Band: Nord | Album: The Only Way To Reach The Surface | Genre: Post-metal, Progressive rock, Post-hardcore | Year: 2020
From: Paris, France | Label: Klonosphere/Season of Mist
For fans of: The Dear Hunter, Sólstafir, Leprous, The Mars Volta, RX Bandits
When I first ran across Parisian quartet Nord’s second full-length album, The Only Way To Reach The Surface, I was initially leery, due to some of the genre tags on Bandcamp. “Djent” is something that always causes me a lot of apprehension, and “post-hardcore” indicates there’s a good chance I’ll hate the vocals. However, the djent influences are minor, and the way the post-hardcore manifests itself is mostly in the instrumental elements, much like The Mars Volta’s early work.
Structurally, this album follows a loose pattern for its first eight songs. Starting with its first track, “I. Love”, the album establishes a dreamy atmosphere. A soft synth pad drones under synthesized vocals, occasionally embellished with clean guitars. The transition to “II. Violent Shapes” is a sharp one, though, as that song explodes with black metal fury out of the gate. Blast beats and evil-sounding shredding smoothly mutate lighter post-punk tones, but the music shifts back and forth between those two poles, with ample math rock fills along the way.
The bombast of “II” is followed by a light, minute-long interlude with more Vocoder and soft synths before again veering into walls of oppressive distortion. “IV. The Unstoppable” has clearer post-hardcore influences than “II”, but they’re integrated well with other metal and math rock touches. The song’s outro features brief flashes of jazz influence, as well. “V. Happy Shores” is another little breather, this time focused around violins and cellos, that dives headlong into “VI. Anger Management”. “VI” sounds almost like a mashup of Porcupine Tree and The Mars Volta, excepting the brief moments with harsh vocals. The verses are melodic, and a synth-bass-drum bridge adds some great ambience.
“VII. We Need To Burn Down This Submarine” breaks the pattern of short/quiet-longer/loud by being six-and-a-half minutes long. Opening with foreboding synthesizers and rapid, cascading guitar arpeggios, this song incorporates the most significant math rock influence yet. The speedy guitar lines and rolling drums contrast against expansive, echoing vocals to create an anxious, tense atmosphere. “VIII. 1215225, Part 2” (12-15-22-5 is a simple replacement cipher for “Love”) reprises the opening song’s theme, though with more bombast.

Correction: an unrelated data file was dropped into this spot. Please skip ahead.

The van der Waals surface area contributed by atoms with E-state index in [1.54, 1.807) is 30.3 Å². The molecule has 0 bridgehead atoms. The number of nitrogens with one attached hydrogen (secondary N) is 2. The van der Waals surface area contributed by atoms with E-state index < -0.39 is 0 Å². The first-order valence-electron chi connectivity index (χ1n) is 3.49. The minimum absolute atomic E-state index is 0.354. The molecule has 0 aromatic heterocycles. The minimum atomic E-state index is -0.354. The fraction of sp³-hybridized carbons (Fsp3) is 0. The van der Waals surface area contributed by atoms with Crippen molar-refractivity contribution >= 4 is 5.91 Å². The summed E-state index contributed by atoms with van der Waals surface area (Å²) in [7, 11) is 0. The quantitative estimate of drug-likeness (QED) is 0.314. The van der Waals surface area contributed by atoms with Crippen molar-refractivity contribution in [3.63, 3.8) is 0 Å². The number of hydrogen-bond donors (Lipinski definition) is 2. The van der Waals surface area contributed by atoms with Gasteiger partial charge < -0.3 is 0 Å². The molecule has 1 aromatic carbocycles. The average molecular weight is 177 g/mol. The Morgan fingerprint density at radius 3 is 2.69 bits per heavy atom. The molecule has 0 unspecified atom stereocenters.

The album closes on its 15-minute title track. Nord are not shy about throwing in the kitchen sink on this song. There are multiple, rapid switches between searing black metal, psychedelic melodies, grandiose post-rock, and speedy math rock. Hints of ska even pop up in some of the clean guitarwork, reminding me of RX Bandits. The sheer number of musical ideas in this suite is impressive, but the way Nord weave melodic threads throughout the different pieces to lend a sense of continuity and cohesion is even more commendable.
The Only Way To Reach The Surface is another addition to the recent string of fantastic prog releases from France in recent years. Blending a punk-derived genre into something this proggy and ambitious is quite a feat, and all the elements here work hand-in-hand. 2020 may not be shaping up to be the best year in relation to, well, most things, but it’s coming to be one of the strongest years for prog in recent memory. Albums like this are a big reason why.